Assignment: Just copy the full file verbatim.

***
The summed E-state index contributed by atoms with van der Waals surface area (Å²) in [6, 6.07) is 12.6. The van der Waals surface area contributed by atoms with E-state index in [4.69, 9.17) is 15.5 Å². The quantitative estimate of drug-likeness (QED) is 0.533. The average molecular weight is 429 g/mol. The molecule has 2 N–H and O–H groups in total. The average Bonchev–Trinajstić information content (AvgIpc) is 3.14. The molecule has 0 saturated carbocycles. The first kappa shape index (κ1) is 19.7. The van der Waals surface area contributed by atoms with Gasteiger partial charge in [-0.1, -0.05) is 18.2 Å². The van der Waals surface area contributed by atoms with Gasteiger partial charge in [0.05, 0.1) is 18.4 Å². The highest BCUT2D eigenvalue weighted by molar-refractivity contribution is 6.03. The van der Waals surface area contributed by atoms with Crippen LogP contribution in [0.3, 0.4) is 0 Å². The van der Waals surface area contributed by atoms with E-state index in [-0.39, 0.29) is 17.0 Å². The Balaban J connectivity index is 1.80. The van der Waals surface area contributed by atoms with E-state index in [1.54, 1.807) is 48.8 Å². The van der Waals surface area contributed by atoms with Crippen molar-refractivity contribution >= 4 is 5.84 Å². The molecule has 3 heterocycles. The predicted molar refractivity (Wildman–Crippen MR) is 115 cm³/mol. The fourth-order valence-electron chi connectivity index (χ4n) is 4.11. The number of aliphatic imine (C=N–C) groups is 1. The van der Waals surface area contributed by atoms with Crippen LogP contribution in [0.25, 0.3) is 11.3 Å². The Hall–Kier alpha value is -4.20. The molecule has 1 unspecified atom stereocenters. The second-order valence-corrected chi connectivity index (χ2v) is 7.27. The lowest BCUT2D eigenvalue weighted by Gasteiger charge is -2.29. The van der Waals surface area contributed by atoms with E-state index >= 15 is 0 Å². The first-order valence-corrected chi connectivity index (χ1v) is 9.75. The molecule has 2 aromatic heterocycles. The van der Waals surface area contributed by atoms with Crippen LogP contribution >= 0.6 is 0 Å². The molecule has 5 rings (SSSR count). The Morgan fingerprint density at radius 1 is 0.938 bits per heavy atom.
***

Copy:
The summed E-state index contributed by atoms with van der Waals surface area (Å²) in [6, 6.07) is 12.6. The van der Waals surface area contributed by atoms with E-state index in [4.69, 9.17) is 15.5 Å². The quantitative estimate of drug-likeness (QED) is 0.533. The average molecular weight is 429 g/mol. The molecule has 2 N–H and O–H groups in total. The average Bonchev–Trinajstić information content (AvgIpc) is 3.14. The molecule has 0 saturated carbocycles. The first kappa shape index (κ1) is 19.7. The van der Waals surface area contributed by atoms with Gasteiger partial charge in [-0.1, -0.05) is 18.2 Å². The van der Waals surface area contributed by atoms with Gasteiger partial charge in [0.05, 0.1) is 18.4 Å². The highest BCUT2D eigenvalue weighted by molar-refractivity contribution is 6.03. The van der Waals surface area contributed by atoms with Crippen LogP contribution in [0.3, 0.4) is 0 Å². The van der Waals surface area contributed by atoms with E-state index in [-0.39, 0.29) is 17.0 Å². The Balaban J connectivity index is 1.80. The van der Waals surface area contributed by atoms with E-state index in [1.54, 1.807) is 48.8 Å². The van der Waals surface area contributed by atoms with Crippen molar-refractivity contribution >= 4 is 5.84 Å². The molecule has 3 heterocycles. The predicted molar refractivity (Wildman–Crippen MR) is 115 cm³/mol. The fourth-order valence-electron chi connectivity index (χ4n) is 4.11. The number of aliphatic imine (C=N–C) groups is 1. The van der Waals surface area contributed by atoms with Crippen LogP contribution in [0.25, 0.3) is 11.3 Å². The Hall–Kier alpha value is -4.20. The molecule has 1 unspecified atom stereocenters. The second-order valence-corrected chi connectivity index (χ2v) is 7.27. The lowest BCUT2D eigenvalue weighted by Gasteiger charge is -2.29. The van der Waals surface area contributed by atoms with E-state index >= 15 is 0 Å². The first-order valence-corrected chi connectivity index (χ1v) is 9.75. The molecule has 2 aromatic heterocycles. The van der Waals surface area contributed by atoms with Crippen LogP contribution >= 0.6 is 0 Å². The molecule has 5 rings (SSSR count). The Morgan fingerprint density at radius 1 is 0.938 bits per heavy atom.